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ORIGINAL ARTICLE
Year : 2017  |  Volume : 4  |  Issue : 3  |  Page : 108-116

Experience at a Critical Care Department with trauma patients: a 5-year registry study


1 Department of Surgery, Faculty of Medicine, Cairo University, Cairo, Egypt
2 Department of Critical Care Medicine, Faculty of Medicine, Cairo University, Cairo, Egypt

Correspondence Address:
Abdou M Alazab
Kasr Elini Old Medical School, Critical Care Departement, Postal code 11562
Egypt
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Source of Support: None, Conflict of Interest: None


DOI: 10.4103/roaic.roaic_86_16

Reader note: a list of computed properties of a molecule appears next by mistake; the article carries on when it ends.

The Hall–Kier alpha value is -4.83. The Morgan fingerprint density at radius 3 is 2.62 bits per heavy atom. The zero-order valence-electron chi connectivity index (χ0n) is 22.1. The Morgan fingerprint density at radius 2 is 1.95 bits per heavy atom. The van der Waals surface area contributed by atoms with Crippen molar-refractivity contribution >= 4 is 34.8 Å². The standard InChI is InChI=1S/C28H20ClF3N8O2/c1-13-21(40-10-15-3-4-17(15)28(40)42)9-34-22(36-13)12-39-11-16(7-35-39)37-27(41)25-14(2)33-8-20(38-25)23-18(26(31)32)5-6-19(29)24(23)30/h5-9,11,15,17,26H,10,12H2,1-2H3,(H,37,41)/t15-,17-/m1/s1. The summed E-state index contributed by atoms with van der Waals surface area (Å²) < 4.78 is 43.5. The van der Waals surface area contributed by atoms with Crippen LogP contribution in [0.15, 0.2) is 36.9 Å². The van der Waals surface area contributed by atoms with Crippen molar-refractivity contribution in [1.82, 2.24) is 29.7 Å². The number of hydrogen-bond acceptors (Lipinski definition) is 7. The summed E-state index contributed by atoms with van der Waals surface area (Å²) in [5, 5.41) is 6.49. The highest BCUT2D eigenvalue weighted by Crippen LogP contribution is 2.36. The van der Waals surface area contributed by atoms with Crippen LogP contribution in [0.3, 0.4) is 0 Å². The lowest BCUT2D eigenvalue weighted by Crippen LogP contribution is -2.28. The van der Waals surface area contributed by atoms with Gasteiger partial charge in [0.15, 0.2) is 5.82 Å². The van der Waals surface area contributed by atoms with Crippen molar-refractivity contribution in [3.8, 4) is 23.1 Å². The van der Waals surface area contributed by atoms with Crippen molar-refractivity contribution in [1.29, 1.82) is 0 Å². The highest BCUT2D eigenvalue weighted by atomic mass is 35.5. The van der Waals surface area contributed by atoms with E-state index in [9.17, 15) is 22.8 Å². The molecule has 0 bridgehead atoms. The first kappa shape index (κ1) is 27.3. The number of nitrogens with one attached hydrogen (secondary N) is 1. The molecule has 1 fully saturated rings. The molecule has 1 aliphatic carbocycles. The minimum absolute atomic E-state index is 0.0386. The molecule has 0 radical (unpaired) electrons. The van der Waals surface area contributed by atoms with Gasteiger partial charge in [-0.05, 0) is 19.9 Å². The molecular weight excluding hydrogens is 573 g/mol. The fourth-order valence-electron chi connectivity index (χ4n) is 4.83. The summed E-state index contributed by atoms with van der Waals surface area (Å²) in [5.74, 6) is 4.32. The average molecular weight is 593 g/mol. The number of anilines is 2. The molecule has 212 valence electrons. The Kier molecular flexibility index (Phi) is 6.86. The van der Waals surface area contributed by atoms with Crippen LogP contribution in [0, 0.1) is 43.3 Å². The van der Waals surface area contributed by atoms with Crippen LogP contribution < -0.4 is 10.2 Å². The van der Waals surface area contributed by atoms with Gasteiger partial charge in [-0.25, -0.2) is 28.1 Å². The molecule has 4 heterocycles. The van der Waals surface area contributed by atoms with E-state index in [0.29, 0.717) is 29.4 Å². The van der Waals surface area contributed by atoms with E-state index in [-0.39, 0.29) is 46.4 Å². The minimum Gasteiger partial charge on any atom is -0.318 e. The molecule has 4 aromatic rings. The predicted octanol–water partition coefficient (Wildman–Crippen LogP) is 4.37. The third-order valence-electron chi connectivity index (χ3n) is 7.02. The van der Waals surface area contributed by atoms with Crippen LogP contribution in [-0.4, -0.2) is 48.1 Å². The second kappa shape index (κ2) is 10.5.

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Background and objective Trauma is the sixth leading cause of death worldwide, resulting in five million or 10% of all deaths annually. Mortality can be grouped into immediate, early, and late deaths. Recognition of these patterns has led to the development of Advanced Trauma Life Support, which is the standard of care for trauma patients, and it is built around a consistent approach to patient evaluation. The aim of our study was to assess and find a way to predict outcomes in trauma patients admitted to the Critical Care Department using admission data (clinical and laboratory) and scoring systems. Patients and methods This was a prospective–retrospective study carried out between January 2010 and December 2014 on 67 trauma patients. Acute Physiology and Chronic Health Evaluation II (APACHE II) scores were obtained. Revised Trauma Score (RTS) was calculated using data collected within the first 24 h of admission. Results Nonsurvivors were relatively younger than survivors (29.16±12.83 vs. 39.69±19.83, P=0.036), and they had more dangerous penetrating injuries compared with survivors. Road traffic accidents were more common among nonsurvivors compared with survivors (penetrating injuries: 16% in survivors vs. 56.2% in nonsurvivors; road traffic accidents: 68% in survivors vs. 37% in nonsurvivors, P=0.025). pH, PaCO2, random blood sugar, and serum sodium were significantly higher in nonsurvivors compared with survivors. Nonsurvivors had a significantly lower Glasgow Coma Score, lower RTS, and higher APACHE II scores than survivors. A receiver operating characteristic curve analysis was carried out, and an APACHE II score of 20 was significant in predicting mortality with an area under the curve of 91.6%, sensitivity of 81.3%, and specificity of 87.2%. In addition, an RTS cutoff score of 6 had an area under the curve of 91.4%, sensitivity of 74.4%, and specificity of 87.5% for predicting mortality. Conclusion Both APACHE II and RTS are better predictors of mortality in trauma patients admitted to ICUs.


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